Why should a beginner first master Java and PHP before rushing to Python?
I have no idea why this specific sequence. Python was never designed as a “teaching language” but is sufficiently compact and understandable to serve as such. I’d go from Python to Java (C#, C++…) and not the other way.
However, let’s dispel this nonsense that we have to learn languages in sequence, rather than in parallel. My advice to beginners is usually: put one language front burner (such as Python), and then study one or two more on back burner (such as Java and BQN, or maybe Hoon).
This “polyglot approach” has a lot going for it, in that we learn more when we have lots of comparisons and contrasts in the feed. If you immerse yourself in Python exclusively, it’s hard to tell how much of the terminology is specific to (local to) this language, versus global to computer science.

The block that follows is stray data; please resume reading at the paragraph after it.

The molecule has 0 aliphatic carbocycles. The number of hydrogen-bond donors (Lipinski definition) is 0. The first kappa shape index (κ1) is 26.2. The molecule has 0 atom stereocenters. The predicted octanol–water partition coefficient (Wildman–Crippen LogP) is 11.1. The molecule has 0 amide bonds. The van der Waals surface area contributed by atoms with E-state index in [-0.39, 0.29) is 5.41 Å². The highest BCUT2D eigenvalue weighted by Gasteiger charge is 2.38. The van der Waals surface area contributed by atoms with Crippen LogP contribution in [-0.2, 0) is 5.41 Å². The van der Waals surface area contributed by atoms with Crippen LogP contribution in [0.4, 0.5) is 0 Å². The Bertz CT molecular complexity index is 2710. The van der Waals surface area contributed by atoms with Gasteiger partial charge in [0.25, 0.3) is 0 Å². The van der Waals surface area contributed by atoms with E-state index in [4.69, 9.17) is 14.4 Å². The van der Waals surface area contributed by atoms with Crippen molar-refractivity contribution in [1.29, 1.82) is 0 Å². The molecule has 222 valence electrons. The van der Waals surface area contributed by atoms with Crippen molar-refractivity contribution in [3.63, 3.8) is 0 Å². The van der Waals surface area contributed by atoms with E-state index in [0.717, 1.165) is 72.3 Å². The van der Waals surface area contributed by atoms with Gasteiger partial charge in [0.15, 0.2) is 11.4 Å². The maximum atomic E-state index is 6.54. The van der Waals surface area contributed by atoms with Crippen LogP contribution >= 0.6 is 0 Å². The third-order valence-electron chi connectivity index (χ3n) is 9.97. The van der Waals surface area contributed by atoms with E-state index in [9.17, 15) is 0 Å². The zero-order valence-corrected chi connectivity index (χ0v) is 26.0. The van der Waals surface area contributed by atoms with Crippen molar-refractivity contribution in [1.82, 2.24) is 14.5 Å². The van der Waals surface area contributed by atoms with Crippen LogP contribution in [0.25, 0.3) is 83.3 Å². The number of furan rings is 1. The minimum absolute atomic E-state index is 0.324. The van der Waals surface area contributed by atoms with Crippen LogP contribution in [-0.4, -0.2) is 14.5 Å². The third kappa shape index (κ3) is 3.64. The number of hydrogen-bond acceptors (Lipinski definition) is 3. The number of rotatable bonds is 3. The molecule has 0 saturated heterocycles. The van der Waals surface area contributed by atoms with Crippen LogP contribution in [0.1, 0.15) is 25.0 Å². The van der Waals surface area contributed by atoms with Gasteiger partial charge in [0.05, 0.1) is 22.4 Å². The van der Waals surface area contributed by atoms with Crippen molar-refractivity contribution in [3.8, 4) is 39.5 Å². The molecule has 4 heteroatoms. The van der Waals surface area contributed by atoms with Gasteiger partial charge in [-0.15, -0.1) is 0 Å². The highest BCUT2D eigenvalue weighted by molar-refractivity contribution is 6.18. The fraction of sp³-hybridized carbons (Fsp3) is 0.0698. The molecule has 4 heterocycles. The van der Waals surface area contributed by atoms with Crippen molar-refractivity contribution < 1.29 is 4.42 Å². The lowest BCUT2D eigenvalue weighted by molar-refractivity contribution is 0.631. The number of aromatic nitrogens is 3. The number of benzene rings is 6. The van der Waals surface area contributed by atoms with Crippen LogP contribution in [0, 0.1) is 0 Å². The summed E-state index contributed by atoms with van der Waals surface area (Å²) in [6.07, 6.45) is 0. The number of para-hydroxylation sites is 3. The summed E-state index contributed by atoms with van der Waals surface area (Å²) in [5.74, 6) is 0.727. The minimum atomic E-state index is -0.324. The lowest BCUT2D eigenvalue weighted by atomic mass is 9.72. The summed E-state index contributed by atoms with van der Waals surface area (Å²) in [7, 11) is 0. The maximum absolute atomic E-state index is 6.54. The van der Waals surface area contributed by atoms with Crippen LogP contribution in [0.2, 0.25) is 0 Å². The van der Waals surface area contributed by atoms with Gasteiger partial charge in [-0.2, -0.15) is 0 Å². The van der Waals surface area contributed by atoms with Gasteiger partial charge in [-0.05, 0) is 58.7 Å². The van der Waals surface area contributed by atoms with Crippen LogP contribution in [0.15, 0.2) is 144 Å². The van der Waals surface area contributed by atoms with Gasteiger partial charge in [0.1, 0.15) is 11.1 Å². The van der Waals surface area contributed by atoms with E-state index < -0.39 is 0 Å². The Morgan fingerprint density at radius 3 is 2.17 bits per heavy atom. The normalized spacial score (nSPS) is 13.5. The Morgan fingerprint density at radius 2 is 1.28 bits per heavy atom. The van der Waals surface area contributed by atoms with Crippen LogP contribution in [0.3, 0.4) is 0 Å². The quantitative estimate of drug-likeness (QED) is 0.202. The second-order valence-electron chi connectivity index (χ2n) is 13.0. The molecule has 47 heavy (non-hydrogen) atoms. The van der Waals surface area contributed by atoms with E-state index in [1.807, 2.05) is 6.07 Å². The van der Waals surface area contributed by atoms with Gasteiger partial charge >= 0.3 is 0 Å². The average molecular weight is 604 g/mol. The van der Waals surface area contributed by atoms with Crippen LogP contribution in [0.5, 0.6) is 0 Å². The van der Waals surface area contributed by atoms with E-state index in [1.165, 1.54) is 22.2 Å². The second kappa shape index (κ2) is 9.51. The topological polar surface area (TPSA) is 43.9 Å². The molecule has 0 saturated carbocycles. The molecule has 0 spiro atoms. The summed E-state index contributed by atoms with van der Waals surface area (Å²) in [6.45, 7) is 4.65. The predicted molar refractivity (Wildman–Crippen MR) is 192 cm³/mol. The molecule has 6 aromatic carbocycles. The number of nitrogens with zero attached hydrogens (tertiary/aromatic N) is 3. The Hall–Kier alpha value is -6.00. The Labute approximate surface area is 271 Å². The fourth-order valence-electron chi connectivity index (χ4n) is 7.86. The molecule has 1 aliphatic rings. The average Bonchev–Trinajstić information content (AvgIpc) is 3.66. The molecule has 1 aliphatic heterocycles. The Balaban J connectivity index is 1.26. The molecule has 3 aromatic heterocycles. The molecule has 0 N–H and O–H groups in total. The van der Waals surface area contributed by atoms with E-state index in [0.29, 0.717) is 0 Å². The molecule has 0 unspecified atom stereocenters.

This same approach has been championed by the Lex Institute (author of Who is Fourier?) with regard to human languages. Their technique is to encourage multi-lingual babbling (my term for it).
When I say “back burner” I mean just feed your curiosity. Your goal is to develop your thirst for this kind of knowledge. Develop a taste for programming languages, like for fine wines. Of course you don’t want to stick to just one, what a silly idea, right?
Answer requested by CodingDrips